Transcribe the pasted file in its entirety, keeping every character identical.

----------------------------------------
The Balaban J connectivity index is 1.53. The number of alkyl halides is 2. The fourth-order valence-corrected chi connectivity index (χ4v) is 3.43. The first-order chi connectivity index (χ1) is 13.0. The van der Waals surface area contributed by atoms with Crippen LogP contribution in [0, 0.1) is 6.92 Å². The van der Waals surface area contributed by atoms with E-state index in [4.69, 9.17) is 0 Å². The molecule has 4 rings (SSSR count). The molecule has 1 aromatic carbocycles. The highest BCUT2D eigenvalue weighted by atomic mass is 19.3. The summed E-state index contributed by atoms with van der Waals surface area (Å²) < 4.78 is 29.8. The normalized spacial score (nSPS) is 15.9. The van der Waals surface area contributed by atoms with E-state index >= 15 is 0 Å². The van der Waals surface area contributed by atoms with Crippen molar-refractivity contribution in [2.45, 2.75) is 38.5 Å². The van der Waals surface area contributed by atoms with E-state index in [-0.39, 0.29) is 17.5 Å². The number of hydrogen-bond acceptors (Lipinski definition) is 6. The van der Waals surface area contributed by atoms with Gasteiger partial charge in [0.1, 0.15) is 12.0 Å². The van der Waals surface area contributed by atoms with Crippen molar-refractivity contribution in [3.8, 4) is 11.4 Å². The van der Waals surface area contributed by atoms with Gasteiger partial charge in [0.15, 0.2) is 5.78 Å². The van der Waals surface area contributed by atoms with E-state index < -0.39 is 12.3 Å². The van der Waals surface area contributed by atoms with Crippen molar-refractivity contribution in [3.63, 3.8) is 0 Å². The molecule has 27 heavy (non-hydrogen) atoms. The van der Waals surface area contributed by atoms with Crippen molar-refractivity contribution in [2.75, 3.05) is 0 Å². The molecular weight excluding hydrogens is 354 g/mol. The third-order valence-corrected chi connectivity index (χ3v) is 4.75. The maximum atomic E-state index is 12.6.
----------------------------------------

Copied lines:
The Balaban J connectivity index is 1.53. The number of alkyl halides is 2. The fourth-order valence-corrected chi connectivity index (χ4v) is 3.43. The first-order chi connectivity index (χ1) is 13.0. The van der Waals surface area contributed by atoms with Crippen LogP contribution in [0, 0.1) is 6.92 Å². The van der Waals surface area contributed by atoms with E-state index in [4.69, 9.17) is 0 Å². The molecule has 4 rings (SSSR count). The molecule has 1 aromatic carbocycles. The highest BCUT2D eigenvalue weighted by atomic mass is 19.3. The summed E-state index contributed by atoms with van der Waals surface area (Å²) < 4.78 is 29.8. The normalized spacial score (nSPS) is 15.9. The van der Waals surface area contributed by atoms with E-state index >= 15 is 0 Å². The van der Waals surface area contributed by atoms with Crippen molar-refractivity contribution in [2.45, 2.75) is 38.5 Å². The van der Waals surface area contributed by atoms with E-state index in [-0.39, 0.29) is 17.5 Å². The number of hydrogen-bond acceptors (Lipinski definition) is 6. The van der Waals surface area contributed by atoms with Gasteiger partial charge in [0.1, 0.15) is 12.0 Å². The van der Waals surface area contributed by atoms with Crippen molar-refractivity contribution in [3.8, 4) is 11.4 Å². The van der Waals surface area contributed by atoms with Gasteiger partial charge in [0.15, 0.2) is 5.78 Å². The van der Waals surface area contributed by atoms with E-state index < -0.39 is 12.3 Å². The van der Waals surface area contributed by atoms with Crippen molar-refractivity contribution in [3.63, 3.8) is 0 Å². The molecule has 27 heavy (non-hydrogen) atoms. The van der Waals surface area contributed by atoms with Crippen molar-refractivity contribution in [2.75, 3.05) is 0 Å². The molecular weight excluding hydrogens is 354 g/mol. The third-order valence-corrected chi connectivity index (χ3v) is 4.75. The maximum atomic E-state index is 12.6.